CI Department: Portrait of Abbey Lincoln | Nothing But the Truth
Under the guidance of Ran Blake, Eden MacAdam-Somer, and special guest Christine Correa, CI students take a deep dive into the life and work of singer, composer, activist, and actress Abbey Lincoln, from her collaborations with Max Roach and their groundbreaking album We Insist!, and her work with composer R B Lynch, through her own introspective songs on life, love, spirit, and humanity.
Performers include guest artist Christine Correa, NEC faculty Ken Schaphorst, Dominique Eade, and Nasheet Waits, and projects led by CI students Solomon Caldwell, Sarah Matsushima, Yoona Kim, Catherine Byrne, Avi Randall, Francesca Ter-Berg, Emily Mitchell, Caleb Schmale, and many more.
This concert will be viewable in person only. A digital broadcast of the concert will air on March 15.
Strongly influenced by jazz icons Billie Holiday and Louis Armstrong, both of whom she met early in her career, Abbey Lincoln's distinctive vocal style, thought-provoking writing, and spirited personality secured her a place among the jazz luminaries. Born in Chicago and raised in rural Michigan, Lincoln began performing while still in high school. In 1951, she moved to the West Coast, working under various names (Gaby Lee, Anna Marie, Gaby Wooldridge) before settling on Abbey Lincoln. She recorded her first album with jazz great Benny Carter in 1956 and appeared in the 1957 film, The Girl Can't Help It. Lincoln then recorded a series of albums for the Riverside label with drummer Max Roach, who had introduced her to the label's owner. Lincoln's collaborations with Roach (to whom she was married from 1962-70) lasted more than a decade, and included the seminal recording, We Insist! Freedom Now Suite in 1960. This was the beginning of a more social and political activist approach to her music. Over the years, she has worked with some of the biggest names in jazz, including Sonny Rollins, Eric Dolphy, Coleman Hawkins, Miles Davis, Jackie McLean, Clark Terry, and Stan Getz. In addition to her music, Lincoln also pursued acting, appearing in the films Nothing But A Man and For Love of Ivy and on television series, such as Mission: Impossible and the Flip Wilson Show. She also taught drama at the California State University. She did not record any albums as a leader from 1962-72 but made a grand return to jazz with her 1973 recording, People In Me, her first album of all original material. Lincoln returned to her influences in 1987, recording two albums in tribute to Billie Holiday, and then a series of recordings for Verve throughout the 1990s and 2000s that showcased her writing prowess. Her emotionally honest, mature style was present in every song she sang.
Vocalist Christine Correa is a native of Bombay, India currently residing in Brooklyn, New York. After relocating to the U.S. in 1979 to attend the New England Conservatory, she soon became involved in a variety of improvisational contexts. Christine has performed and recorded with artists such as Ran Blake, Steve Lacy, and John LaPorta and has appeared at numerous festivals and clubs in the U.S., Europe, South America, Africa, the Middle East and India. Christine has also been featured on projects by composers Frank Carlberg, Steve Grover, Sam Sadigursky, Nicholas Urie, Guillaume Orti, and Laurent Coq. Christine is currently on the faculty at Columbia University’s Louis Armstrong Jazz Performance Program and has been Director of the Maine Jazz Camp since 1994
This performance will be viewable to in-person audiences only. A digital broadcast of the performance will air on the NEC website on March 15 at 7:30 pm. Check back for link to the digital broadcast.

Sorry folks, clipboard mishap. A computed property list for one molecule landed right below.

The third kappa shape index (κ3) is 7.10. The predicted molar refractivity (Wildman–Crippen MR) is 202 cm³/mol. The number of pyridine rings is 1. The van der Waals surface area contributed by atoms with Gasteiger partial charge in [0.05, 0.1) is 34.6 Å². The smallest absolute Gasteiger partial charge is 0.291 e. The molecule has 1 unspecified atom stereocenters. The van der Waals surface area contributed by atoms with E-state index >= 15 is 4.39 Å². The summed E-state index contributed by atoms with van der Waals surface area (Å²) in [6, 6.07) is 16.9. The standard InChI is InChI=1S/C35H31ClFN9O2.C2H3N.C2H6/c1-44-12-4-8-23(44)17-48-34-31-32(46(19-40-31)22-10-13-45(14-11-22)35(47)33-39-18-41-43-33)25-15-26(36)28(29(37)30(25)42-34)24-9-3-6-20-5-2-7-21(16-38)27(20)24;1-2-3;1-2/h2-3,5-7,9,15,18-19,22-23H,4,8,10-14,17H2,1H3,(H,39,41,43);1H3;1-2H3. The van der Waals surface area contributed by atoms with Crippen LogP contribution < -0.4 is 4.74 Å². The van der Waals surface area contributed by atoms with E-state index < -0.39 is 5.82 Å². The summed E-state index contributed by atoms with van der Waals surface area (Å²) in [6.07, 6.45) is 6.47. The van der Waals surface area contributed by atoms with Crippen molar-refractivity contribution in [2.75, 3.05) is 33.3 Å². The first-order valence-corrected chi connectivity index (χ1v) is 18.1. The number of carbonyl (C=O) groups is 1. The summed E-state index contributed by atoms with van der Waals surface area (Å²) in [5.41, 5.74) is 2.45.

Abbey Lincoln was a true legend….a great singer, musician, actress, poet and human being. Her delivery was passionate and expressive and she had a power all her own! Beginning with her association with Max Roach, her style and repertoire changed from a nightclub act featuring selections from the Great American Songbook to performing songs with a social context. Her later meditations on life and humanity showed you yet another facet to this remarkable artist. We have been left with a void…….Down Here Below.
– Christine Correa
As one reaches the age of seventy plus, the role of the mentor is an inspiring long term memory. There are many that have played the role of a teacher in my life. I’ve been blessed with so many...a handful of the most important ones are George Russell, Mal Waldron, Mary Lou Williams, Martin Williams, and especially Gunther Schuller. Models can range from the very specific to genres such film noir, qualities like introspection, and in this case, musicians you often admire...to narrow down my list the biggest roles of influence have been Chris Connor, Billie Holiday, Jeanne Lee, Abbey Lincoln, Mahalia Jackson, Olivier Messiaen, Charles Mingus, Thelonious Monk...Abbey in particular has been of vital importance as an actress, friend, performer, composer, spokesperson. So many of my thoughts are personal memories, such as visiting her hometown and meeting her then classmates.
Her music is Nothing But the Truth.
– Ran Blake
As always, this project came together through the efforts of many hands. Congratulations to all of tonight's performers, who really dug in and did some deep listening in shaping their pieces. I would also like to thank NEC's stellar recording and production teams, and to express my sincere gratitude to Anthony Coleman and Lautaro Mantilla for their creativity and support in coaching and production.
– Eden MacAdam-Somer
Abbey Lincoln | The River
Christine Correa, voice
Sahana Narayanan, voice
Sam Childs, tenor saxophone
Alex Yoo, drums
I used to live on Venice Boulevard in Los Angeles", she recalls. "It's a really busy freeway and I used to hear all this traffic in the night and in the morning. It sounded just like a river."
–- Abbey Lincoln, interview with Nat Hentoff (New York, 1983)
Mal Waldron/Abbey Lincoln/Earl Baker | Straight Ahead
Sahana Narayanan, Emmy Yihong Guo, voice
Yukiko Takagi, piano
This is from Abbey's 1961 album Straight Ahead which she released under her name. The lyrics and melody are by the great Mal Waldron. I would like to express my gratitude to Christine Correa, who taught me this song in Fall of 2019 during my undergrad.
– Sahana Narayanan
Abbey Lincoln | Throw it Away
Catherine Byrne, voice, violin
Abbey Lincoln’s recordings of Throw It Away beautifully encompass a range of emotions. Her lyrics intertwine nostalgia, anger, relief, and hope in a powerful way. Exploring this piece as a solo violin and vocal number has been incredibly fun. As I pay tribute to Abbey, I also feel each and every one of us can relate to the complexities of leaving things behind and moving on. As we go through life, remember Abbey’s words that “you can never lose a thing if it belongs to you”.
– Cate Byrne
Chips Bayen/Abbey Lincoln/Max Roach | In the Red
Heather Milberger, voice
Zoe Murphy, trumpet